The situation will probably be such that the evacuation force commander may have to defend the evacuation from hostile forces without first informing higher authorities. Thus, if given the opportunity, the evacuation force commander must influence the ROE to provide maximum leeway to the NEO force so as not to unduly restrain use of force where necessary. (See sample ROE in Appendix B.)

An evacuation may end with a withdrawal under pressure. A worst-case example is the evacuation of the US Embassy in Saigon in 1975. Evacuation may be by land, air, or sea, using convoys, rail, fixed- or rotary-wing aircraft, ferryboats, or ships. Helicopter or boats may ferry evacuees to ships standing offshore.


Pursuant to Executive Order 12656, the Department of State is responsible for the protection and evacuation of American citizens abroad and for safeguarding their property. This order also directs the Department of Defense (DOD) to advise and assist the Department of State in preparing and implementing plans for the evacuation of US citizens.

The chief of mission (COM), after approval by the Department of State's Under Secretary for Management, can order the evacuation of US government personnel and dependents, and other than "wartime essential" DOD personnel assigned to military commands. Evacuation transportation options, in order of preference, are (1) scheduled commercial transportation, (2) commercial charter, (3) US military charter, and (4) US military transportation. Transportation options must be coordinated through the Washington Liaison Group (WLG) (discussed in Chapter 2).

The following personnel can be ordered to depart and are eligible for evacuation assistance. Once evacuated, they may not return until approved by the Department of State and the chief of mission. Personnel in this category are as follows:

  • American civilian employees of US government agencies, except mission essential DOD employees of military commands.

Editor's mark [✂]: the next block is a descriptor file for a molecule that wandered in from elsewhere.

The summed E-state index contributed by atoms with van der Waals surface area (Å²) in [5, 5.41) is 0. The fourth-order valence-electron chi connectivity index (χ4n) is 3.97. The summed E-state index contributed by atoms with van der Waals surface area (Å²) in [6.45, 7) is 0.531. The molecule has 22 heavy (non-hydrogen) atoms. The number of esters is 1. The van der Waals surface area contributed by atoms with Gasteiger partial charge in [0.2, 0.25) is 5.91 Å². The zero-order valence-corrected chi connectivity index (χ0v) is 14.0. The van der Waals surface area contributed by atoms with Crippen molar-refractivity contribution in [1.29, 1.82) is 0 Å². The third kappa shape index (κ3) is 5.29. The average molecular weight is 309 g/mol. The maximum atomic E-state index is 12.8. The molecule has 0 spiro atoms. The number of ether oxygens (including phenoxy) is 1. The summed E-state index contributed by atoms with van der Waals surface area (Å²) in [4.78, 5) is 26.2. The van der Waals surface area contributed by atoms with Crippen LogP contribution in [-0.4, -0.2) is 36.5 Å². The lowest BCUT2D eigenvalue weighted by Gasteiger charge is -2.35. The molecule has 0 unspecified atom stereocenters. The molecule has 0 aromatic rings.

• US military personnel assigned to the embassy (such as Marine security guards, defense attaché, and security assistance personnel).

  • Peace Corps volunteers.

  • American citizens employed on contract to a US government agency if the contract so provides.

  • Dependents of those above.

  • Dependents of other US military personnel, including those assigned to military commands.

The following personnel cannot be ordered to depart but are entitled to evacuation assistance. They may return at their discretion and at their expense. These personnel are--

  • Americans employed by non-US government organizations.

  • Americans employed by or assigned to international organizations.

  • Americans employed on contract directly by the host government, even if the contract is funded by the US government.

  • Americans employed by private entities, such as relief organizations, even though the employer may receive some US government funding.

  • Fulbright grantees and private American citizens.

  • Family members of private American citizens, to include alien spouses, children, and other bona fide residents of the household.

  • Other individuals designated by Department of State.

Legal permanent US residents (green card holders) are not entitled to any special assistance unless they fall into one of the above categories.

As a rule, if the US government is controlling the evacuation, the priorities for assistance are as follows:

  • Priority I: American citizens.

  • Priority II: Alien immediate family members of American citizens.

  • Priority III: Third country national and designated foreign service national employees of the US government.

  • Priority IV: Eligible non-Americans who are seriously ill or injured or whose lives are in imminent peril as determined by Department of State (but who do not qualify for a higher priority).

  • Priority V: Others that are eligible as determined by Department of State.


The military command tasked with conducting a NEO tailors its planning and action for evacuation assistance according to the anticipated situation. The three operational environments that the military may face in evacuation operations are permissive, uncertain, and hostile. These environments may exist due to an unfavorable political environment, conflict, or natural disaster in the host nation.